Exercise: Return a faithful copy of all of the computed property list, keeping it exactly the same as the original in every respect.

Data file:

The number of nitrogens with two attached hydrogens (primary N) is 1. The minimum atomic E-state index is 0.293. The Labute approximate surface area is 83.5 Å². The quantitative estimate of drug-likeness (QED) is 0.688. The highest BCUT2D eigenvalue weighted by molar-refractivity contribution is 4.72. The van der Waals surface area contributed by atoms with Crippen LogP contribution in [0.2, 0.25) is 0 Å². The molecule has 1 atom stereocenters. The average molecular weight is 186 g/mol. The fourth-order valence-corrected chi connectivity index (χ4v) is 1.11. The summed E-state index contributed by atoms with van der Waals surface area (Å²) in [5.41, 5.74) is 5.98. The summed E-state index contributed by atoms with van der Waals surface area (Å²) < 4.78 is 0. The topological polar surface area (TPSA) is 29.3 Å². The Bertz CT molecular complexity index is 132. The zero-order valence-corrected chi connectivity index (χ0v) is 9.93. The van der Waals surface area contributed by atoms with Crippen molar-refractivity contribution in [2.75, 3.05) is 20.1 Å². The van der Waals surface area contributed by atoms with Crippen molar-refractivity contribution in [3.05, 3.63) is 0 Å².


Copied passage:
The number of nitrogens with two attached hydrogens (primary N) is 1. The minimum atomic E-state index is 0.293. The Labute approximate surface area is 83.5 Å². The quantitative estimate of drug-likeness (QED) is 0.688. The highest BCUT2D eigenvalue weighted by molar-refractivity contribution is 4.72. The van der Waals surface area contributed by atoms with Crippen LogP contribution in [0.2, 0.25) is 0 Å². The molecule has 1 atom stereocenters. The average molecular weight is 186 g/mol. The fourth-order valence-corrected chi connectivity index (χ4v) is 1.11. The summed E-state index contributed by atoms with van der Waals surface area (Å²) in [5.41, 5.74) is 5.98. The summed E-state index contributed by atoms with van der Waals surface area (Å²) < 4.78 is 0. The topological polar surface area (TPSA) is 29.3 Å². The Bertz CT molecular complexity index is 132. The zero-order valence-corrected chi connectivity index (χ0v) is 9.93. The van der Waals surface area contributed by atoms with Crippen molar-refractivity contribution in [2.75, 3.05) is 20.1 Å². The van der Waals surface area contributed by atoms with Crippen molar-refractivity contribution in [3.05, 3.63) is 0 Å².